Monday, August 5, 2013

Domestic Enemies of Grad School Mom

Photo credit: David Castillo Dominici
I got this submission ages ago and like a big DORK, I am just running it now. Many apologies to the lovely and intelligent author of this post. This one is for all those moms out there trying to go to grad school and raise a family.

Hi, I'm Raedyn, but everyone calls me Rae.  Most of the time, I live with my husband (E), my beautiful toddler son (D), and my awesome teenage step-son (L), in our big, old, falling-apart house in Wisconsin.  I was born in the South, but I was lured to the frozen tundra for graduate school, and I wouldn't have it any other way.  As of mid-February, Caan, D, and I are on a one-year assignment in India (my step-son chose to stay with his mom for the year), where I'm trying desperately to finish my degree through an unreliable internet connection and a prayer.  And here I thought being a graduate student mom in the States was hard... Like the wondrous ladies here at Rants from Mommyland, I blog about my adventures in writing, mommying, and living in a foreign country at

Let me tell you a secret, ya’ll. School is hard. School is work. And no amount of judgey-side-eye makes it easier.  I’ve been a college student for eleven years.  That’s right people, eleven.  I have a toddler (D), a teen step-son (L), and a husband (E) who all depend on me to keep our household running smoothly while I teach two classes a week and try to finish my degree.  I have one semester left, and if all goes according to plan (dear Maude, please let it go according to plan), I’ll soon graduate with a PhD in English. And possibly PTSD (post-traumatic student disorder).  I love my life and the chances that have been afforded to me, but allow me to enumerate the reasons I sometimes have to smile and say bless your heart.*

Academic People.  These are the people who got that look on their faces when I told them I was getting married, then again when we got pregnant.  The look that smugly says: oh yeah, just give her some time and one of us will get her office.  I don’t use my office much, but it’s still mine.  Having a family is not a death sentence to a graduate degree, so please stop busting out the bagpipes every time I walk into the room.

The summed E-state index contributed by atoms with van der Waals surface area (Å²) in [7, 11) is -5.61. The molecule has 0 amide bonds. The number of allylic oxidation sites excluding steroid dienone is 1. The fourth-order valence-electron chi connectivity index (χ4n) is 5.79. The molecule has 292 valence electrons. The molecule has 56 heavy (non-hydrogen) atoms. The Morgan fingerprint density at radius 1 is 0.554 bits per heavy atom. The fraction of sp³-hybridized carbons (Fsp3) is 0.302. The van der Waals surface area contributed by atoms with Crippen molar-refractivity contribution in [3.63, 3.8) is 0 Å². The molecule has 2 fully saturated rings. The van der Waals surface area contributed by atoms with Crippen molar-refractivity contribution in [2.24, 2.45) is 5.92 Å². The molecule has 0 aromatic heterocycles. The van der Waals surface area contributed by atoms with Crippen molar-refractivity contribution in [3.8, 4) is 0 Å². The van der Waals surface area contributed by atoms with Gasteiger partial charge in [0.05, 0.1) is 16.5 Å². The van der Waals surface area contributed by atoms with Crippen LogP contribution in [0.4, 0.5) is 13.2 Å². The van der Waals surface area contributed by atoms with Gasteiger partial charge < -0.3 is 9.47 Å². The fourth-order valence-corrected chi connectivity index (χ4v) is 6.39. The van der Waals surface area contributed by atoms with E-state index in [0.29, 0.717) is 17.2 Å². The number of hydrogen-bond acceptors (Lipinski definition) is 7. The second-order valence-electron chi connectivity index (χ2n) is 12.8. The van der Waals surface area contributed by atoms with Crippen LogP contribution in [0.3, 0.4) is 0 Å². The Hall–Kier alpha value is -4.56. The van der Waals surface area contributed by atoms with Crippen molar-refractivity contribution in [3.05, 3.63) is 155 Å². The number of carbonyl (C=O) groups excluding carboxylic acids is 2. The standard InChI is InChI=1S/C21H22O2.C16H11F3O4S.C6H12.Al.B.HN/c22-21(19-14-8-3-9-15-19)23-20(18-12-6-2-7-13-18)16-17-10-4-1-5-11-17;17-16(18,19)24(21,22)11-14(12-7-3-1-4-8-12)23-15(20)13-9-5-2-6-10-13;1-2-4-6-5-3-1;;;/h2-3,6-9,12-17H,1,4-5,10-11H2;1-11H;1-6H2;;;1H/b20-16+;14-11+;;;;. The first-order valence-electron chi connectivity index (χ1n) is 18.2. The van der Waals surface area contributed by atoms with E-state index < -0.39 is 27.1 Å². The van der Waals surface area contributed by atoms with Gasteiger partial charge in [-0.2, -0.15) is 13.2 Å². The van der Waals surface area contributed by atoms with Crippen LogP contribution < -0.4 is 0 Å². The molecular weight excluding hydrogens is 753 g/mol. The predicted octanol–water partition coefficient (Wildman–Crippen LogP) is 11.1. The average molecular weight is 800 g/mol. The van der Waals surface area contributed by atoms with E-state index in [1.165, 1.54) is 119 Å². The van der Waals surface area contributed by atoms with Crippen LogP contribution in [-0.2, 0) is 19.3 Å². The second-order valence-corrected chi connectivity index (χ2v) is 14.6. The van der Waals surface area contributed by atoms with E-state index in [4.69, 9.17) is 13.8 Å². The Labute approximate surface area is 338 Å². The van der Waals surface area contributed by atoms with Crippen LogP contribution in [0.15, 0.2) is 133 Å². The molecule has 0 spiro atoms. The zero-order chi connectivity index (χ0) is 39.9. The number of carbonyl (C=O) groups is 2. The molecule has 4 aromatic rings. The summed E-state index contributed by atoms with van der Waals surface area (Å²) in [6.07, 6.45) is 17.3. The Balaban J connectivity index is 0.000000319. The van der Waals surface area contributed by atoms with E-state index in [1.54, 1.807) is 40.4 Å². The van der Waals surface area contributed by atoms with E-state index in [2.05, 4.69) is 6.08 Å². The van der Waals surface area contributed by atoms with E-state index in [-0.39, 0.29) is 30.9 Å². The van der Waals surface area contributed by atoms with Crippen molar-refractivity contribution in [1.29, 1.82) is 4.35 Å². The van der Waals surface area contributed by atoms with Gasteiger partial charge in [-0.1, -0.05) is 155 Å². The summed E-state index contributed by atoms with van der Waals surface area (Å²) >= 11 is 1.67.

Non-academic People.  These people were very supportive of a school/home life double load, right up until I needed some actual help from them.  They give me the side-eye when I ask someone to watch D so I can get some writing done in the afternoon.  Writing and researching are my real work, even if I haven’t changed out of my penguin pajama pants yet.  They’re how I plan to finally stop going to school and pay back my ridiculous student loans.  I’m not abandoning my child so I can update my Facebook status.   

Bad mommy syndrome.  Let me reiterate, I am not abandoning my child.  I say that for my own peace of mind because when I do finally find someone to come over and play with D for a few hours, it slices through me when I hear him yelling mama, mama from the other side of my office door.  I am not a bad mom.  I am trying to show both our boys what it means to persevere and finish something incredible.  

Administrators.  Please, for the love of Maude, stop scheduling meetings during my kid’s nap time.  We live in a nice suburban neighborhood which is almost an hour’s drive from the university campus where I teach classes (because as long as I teach the school will pay my ungodly tuition for me), and where it is very hard to find a reasonably priced babysitter for any time during the day.  That means that when you schedule a mandatory meeting for the middle of the next day, you make it very hard for me to actually make the meeting.  Prep time, drive time, meeting time, and more drive time equals a week’s worth of salary.  I get that most of the other graduate teaching assistants don’t have family responsibilities, but I can’t be the only one who would benefit from evening meetings. 

Patronizers.  This is most of the people with whom I have a passing acquaintance that have not had experience as a graduate student.  My life is hard, and I have to engage Olympic-level time management skills in order to get everything done on time.  Yes, I created the situation, but I don’t need you patting me on the head and assuming that I’m being overly dramatic.  I allow it from my husband on occasion, but he rubs my feet and you get no such leeway.  

Guilt.  This is probably the worst enemy.  Every minute of my day is suffused with guilt.  If I’m playing with D, I should be working.  If I’m working, I should be doing laundry.  If I’m doing laundry, I should be at a meeting.  If I’m at a meeting, I should be playing with D.  There are always things I should be doing, which makes it very hard to appreciate the moments as I’m actually in them.  I love my family, and I want to spend every waking moment working toward their happiness.  

But I have to be happy too, and making everyone call me Dr. Rae will do it quite nicely.

*This is the polite Southern way to verbally square-up on someone.

(c)Herding Turtles 2009 - 2013

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